Saturday, June 04, 2011
America, Running On Myths And Fumes: Shale Gas
No doubt everyone has been exposed to the wondrous claims of the large oil companies concerning the virtues of shale gas. This, we are told, will be the salvation of America if we would just chill out and let the oil companies work their magic. This is in spite of the doubts regarding a key feature of this industry namely hydraulic fracturing or "fracking". Now a Canadian energy expert has published a report that brings into question many of the economic and geologic assumptions that the public has been fed on this topic:
"The first says that the shale gas revolution will miraculously create 100 years worth of methane; the second chorus maintains that the price of natural gas, a volatile commodity, will stay low for decades; and the last chorus says that natural gas will green the economy and arrest climate change. Hallelujah.
But a new report by J. David Hughes, one of North America's foremost coal and gas experts, challenges every single one of these faith-based assumptions with hard science and clear-eyed math. In the stunningly lucid 64-page report for the Post Carbon Institute, Hughes squarely concludes that all three assumptions are highly questionable, if not total "impossibilities."
"Hughes is no wide-eyed greenie or industry basher. He happens to be one of Canada's most credible energy scientists. The geologist worked for Natural Resources Canada for 32 years and mapped Canada's coal and coal bed methane fields. He has also served on Canada's Natural Gas Potential Committee and is regarded as one of the continent's top global energy analysts. (B.C. politicians take note: Hughes lives on Cortes Island on the West Coast.)"
Here are some of Mr Hughes' more salient points:
"For starters, industry hubris simply defies the law of thermodynamics. From 1990 levels, U.S. gas drilling tripled to 33,000 wells per year between 2006 and 2008 before collapsing back to 20,000 wells. In order to build a modest 21 per cent increase in natural gas production, the gas industry constructed a complex infrastructure nearly 100 per cent larger than what previously existed in 1990.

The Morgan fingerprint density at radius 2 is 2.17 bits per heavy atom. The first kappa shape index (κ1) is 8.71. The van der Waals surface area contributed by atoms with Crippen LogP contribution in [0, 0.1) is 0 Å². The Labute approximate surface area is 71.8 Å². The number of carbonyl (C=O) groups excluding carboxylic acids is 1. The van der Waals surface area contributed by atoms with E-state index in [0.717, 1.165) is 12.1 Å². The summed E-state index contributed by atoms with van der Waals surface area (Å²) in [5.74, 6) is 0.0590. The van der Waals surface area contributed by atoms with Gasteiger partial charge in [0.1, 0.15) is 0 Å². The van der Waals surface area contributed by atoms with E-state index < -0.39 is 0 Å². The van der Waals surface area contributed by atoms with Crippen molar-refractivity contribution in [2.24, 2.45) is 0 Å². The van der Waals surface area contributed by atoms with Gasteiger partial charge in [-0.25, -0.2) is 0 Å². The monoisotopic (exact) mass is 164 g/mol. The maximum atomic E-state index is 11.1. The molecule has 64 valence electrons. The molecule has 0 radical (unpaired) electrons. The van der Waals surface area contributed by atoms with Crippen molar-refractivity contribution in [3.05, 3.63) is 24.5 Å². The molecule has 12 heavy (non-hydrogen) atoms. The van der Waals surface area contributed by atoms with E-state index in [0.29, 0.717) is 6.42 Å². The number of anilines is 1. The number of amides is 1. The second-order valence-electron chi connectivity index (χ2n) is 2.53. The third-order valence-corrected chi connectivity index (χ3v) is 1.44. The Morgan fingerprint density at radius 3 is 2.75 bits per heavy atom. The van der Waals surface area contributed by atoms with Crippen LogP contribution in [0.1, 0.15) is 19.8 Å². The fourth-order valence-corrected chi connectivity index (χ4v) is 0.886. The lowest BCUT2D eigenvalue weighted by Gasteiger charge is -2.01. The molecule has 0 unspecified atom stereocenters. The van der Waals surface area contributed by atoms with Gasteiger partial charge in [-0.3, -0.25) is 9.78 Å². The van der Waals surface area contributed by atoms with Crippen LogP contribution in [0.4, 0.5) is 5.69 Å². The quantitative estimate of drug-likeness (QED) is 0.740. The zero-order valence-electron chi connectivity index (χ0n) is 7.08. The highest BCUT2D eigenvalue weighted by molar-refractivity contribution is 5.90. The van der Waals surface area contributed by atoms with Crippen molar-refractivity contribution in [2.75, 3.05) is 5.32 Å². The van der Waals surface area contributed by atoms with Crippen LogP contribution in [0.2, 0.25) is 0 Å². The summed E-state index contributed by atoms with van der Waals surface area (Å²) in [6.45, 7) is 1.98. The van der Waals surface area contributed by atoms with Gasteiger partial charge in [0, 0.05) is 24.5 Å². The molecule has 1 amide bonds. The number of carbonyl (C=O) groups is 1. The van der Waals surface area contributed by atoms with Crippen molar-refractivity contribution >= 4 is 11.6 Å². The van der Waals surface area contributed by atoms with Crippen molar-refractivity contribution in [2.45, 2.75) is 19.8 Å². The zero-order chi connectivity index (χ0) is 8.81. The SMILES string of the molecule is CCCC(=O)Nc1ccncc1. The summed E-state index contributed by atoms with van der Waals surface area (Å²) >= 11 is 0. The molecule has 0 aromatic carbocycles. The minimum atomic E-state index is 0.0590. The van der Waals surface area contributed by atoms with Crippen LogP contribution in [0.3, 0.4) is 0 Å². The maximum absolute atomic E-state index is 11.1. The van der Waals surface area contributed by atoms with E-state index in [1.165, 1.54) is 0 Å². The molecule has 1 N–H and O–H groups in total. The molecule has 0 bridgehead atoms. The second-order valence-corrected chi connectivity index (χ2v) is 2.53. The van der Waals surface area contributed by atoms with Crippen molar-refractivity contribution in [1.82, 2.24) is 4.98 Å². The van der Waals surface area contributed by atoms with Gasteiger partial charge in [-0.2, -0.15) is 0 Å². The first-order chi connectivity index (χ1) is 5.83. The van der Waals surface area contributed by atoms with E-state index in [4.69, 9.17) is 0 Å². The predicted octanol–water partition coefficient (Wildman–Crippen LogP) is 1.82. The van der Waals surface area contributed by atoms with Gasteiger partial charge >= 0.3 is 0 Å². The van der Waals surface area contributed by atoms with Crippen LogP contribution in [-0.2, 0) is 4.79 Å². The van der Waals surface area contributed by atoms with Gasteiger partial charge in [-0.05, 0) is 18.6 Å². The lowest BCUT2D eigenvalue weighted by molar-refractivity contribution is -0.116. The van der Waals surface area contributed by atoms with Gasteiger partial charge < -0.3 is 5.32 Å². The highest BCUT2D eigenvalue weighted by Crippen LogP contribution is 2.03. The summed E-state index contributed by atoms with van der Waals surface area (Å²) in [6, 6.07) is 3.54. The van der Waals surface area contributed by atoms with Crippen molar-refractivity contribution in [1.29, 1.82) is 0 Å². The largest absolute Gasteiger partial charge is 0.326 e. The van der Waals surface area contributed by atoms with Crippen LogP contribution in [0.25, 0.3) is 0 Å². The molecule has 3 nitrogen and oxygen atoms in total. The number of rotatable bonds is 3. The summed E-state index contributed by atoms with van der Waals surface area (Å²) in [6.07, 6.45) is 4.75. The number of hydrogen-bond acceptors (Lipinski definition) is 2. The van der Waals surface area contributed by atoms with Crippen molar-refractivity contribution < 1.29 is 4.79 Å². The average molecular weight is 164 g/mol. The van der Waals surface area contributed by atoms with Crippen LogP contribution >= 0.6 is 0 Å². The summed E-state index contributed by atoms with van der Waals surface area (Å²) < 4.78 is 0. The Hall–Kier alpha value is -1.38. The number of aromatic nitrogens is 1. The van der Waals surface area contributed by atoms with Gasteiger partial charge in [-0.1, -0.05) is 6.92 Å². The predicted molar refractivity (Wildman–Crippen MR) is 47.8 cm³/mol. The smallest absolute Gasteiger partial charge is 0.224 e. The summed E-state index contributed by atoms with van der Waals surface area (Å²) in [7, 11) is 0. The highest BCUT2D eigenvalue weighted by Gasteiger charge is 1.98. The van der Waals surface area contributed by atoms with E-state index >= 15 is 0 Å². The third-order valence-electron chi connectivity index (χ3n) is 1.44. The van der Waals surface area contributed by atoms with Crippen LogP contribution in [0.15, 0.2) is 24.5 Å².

"What matters are flow rates and how fast the gas can be produced," explains Hughes. "There may be 100 years worth of methane in the ground, but it may take 800 years to produce it." Meanwhile, conventional gas production in both Canada and the U.S. is declining rapidly. In other words, shale gas might temporarily replace some of the air leaving the conventional gas tire -- but not for long.
"Next come the resource's extreme economics. A shale gas well with multiple fracks costs between $2 million and $10 million to drill. But unlike a conventional well, which declines between 25 and 40 per cent in its first year of production, a shale gas well drops like lead from 63 to 85 per cent. So, an initial whale of a return bought by fracturing an industrial scale land base (and watershed) abruptly becomes a sardine in short order.
Due to the high amount of capital, energy and water needed to frack a formation at high pressure, shale gas is expensive and is only economic in the best portions of today's shale plays. But due to over-drilling and the recession reducing demand, the actual market price has sunk to below the cost of production in many areas.
""One thing is certain," adds Hughes. "Shale gas is expensive gas, much of which is marginally economic to non-economic at today's gas prices. The resource will require unprecedented rates of drilling to grow production, and we will need higher prices to justify that. We'll have to carpet bomb landscapes in Pennsylvania and New York with rigs and gas production infrastructure -- those folks haven't seen anything yet."
Last but not least, Hughes demolishes the claim that shale gas is green. For years, scientists generally assumed that the burning of natural gas produces 44 per cent fewer greenhouse gas pollutants than coal. But that's no longer true.
A recent study based on U.S. Environmental Protection Agency data, for example, found that the cleaner-than-coal claim fell to 25 per cent or less when scientists included methane leaks or "fugitive emissions" from wells and pipelines.
Two Cornell University studies went even further. After accounting for methane vents and leaks over the lifetime of a gas well, (and methane is a much more powerful climate changer than CO2 over the first few decades), these studies found that shale gas has few or no climate change benefits.
According to Hughes' analysis, shale gas repeatedly comes out a loser compared to dirty old coal for power generation over the next half century."
Quite frankly Americans are desperate for anything that might promise jobs or gas or both and the oil companies know this. Meanwhile as Dave Cohen points out at his excellent blog, Decline of The Empire, witless politicians stir up the clueless populace with promises of gushers to come:
"Run, Sarah, Run! With Ms. Palin in the Oval Office, there would be no doubt whatsoever that America is a joke. For every person on Earth outside the 50 states, America's fall from grace would become too obvious to ignore. Just imagine the fruitful consequences. For example, the only way to expose the futility of "Drill, Baby, Drill" is to drill, baby, drill. With no new oil forthcoming from those allegedly bountiful reserves in Alaska and unexplored parts of the outer continental shelf, it might occur to Americans that using less oil—for real!—is the only true path to salvation. And that's just one example. The possibilities are endless."